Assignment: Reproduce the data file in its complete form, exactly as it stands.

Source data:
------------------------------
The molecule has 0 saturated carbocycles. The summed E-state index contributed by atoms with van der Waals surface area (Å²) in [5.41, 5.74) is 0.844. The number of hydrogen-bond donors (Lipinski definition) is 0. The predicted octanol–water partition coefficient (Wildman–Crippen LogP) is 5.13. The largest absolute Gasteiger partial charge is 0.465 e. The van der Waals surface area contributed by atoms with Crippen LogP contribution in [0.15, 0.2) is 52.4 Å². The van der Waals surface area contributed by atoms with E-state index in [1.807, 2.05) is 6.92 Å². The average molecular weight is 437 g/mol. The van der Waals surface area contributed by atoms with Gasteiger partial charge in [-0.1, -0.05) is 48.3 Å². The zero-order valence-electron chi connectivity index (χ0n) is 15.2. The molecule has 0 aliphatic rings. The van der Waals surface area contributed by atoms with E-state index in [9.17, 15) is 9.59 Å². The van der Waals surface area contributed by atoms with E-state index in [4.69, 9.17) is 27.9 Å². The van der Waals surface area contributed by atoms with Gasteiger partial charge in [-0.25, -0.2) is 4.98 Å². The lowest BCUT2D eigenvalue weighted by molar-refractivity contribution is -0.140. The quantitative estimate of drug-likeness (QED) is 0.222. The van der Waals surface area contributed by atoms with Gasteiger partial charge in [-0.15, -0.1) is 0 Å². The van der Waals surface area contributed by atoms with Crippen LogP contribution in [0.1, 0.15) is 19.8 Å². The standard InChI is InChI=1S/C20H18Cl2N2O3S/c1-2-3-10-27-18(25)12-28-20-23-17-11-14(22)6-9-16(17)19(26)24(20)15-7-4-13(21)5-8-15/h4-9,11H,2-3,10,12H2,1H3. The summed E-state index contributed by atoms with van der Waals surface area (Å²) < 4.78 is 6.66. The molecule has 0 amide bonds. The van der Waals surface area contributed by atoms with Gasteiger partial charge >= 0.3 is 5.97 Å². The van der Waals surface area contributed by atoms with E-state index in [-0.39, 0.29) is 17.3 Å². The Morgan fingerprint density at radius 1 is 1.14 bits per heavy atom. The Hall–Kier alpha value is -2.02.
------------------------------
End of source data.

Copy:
The molecule has 0 saturated carbocycles. The summed E-state index contributed by atoms with van der Waals surface area (Å²) in [5.41, 5.74) is 0.844. The number of hydrogen-bond donors (Lipinski definition) is 0. The predicted octanol–water partition coefficient (Wildman–Crippen LogP) is 5.13. The largest absolute Gasteiger partial charge is 0.465 e. The van der Waals surface area contributed by atoms with Crippen LogP contribution in [0.15, 0.2) is 52.4 Å². The van der Waals surface area contributed by atoms with E-state index in [1.807, 2.05) is 6.92 Å². The average molecular weight is 437 g/mol. The van der Waals surface area contributed by atoms with Gasteiger partial charge in [-0.1, -0.05) is 48.3 Å². The zero-order valence-electron chi connectivity index (χ0n) is 15.2. The molecule has 0 aliphatic rings. The van der Waals surface area contributed by atoms with E-state index in [9.17, 15) is 9.59 Å². The van der Waals surface area contributed by atoms with E-state index in [4.69, 9.17) is 27.9 Å². The van der Waals surface area contributed by atoms with Gasteiger partial charge in [-0.25, -0.2) is 4.98 Å². The lowest BCUT2D eigenvalue weighted by molar-refractivity contribution is -0.140. The quantitative estimate of drug-likeness (QED) is 0.222. The van der Waals surface area contributed by atoms with Gasteiger partial charge in [-0.15, -0.1) is 0 Å². The van der Waals surface area contributed by atoms with Crippen LogP contribution in [0.1, 0.15) is 19.8 Å². The standard InChI is InChI=1S/C20H18Cl2N2O3S/c1-2-3-10-27-18(25)12-28-20-23-17-11-14(22)6-9-16(17)19(26)24(20)15-7-4-13(21)5-8-15/h4-9,11H,2-3,10,12H2,1H3. The summed E-state index contributed by atoms with van der Waals surface area (Å²) < 4.78 is 6.66. The molecule has 0 amide bonds. The van der Waals surface area contributed by atoms with Gasteiger partial charge >= 0.3 is 5.97 Å². The van der Waals surface area contributed by atoms with E-state index in [-0.39, 0.29) is 17.3 Å². The Morgan fingerprint density at radius 1 is 1.14 bits per heavy atom. The Hall–Kier alpha value is -2.02.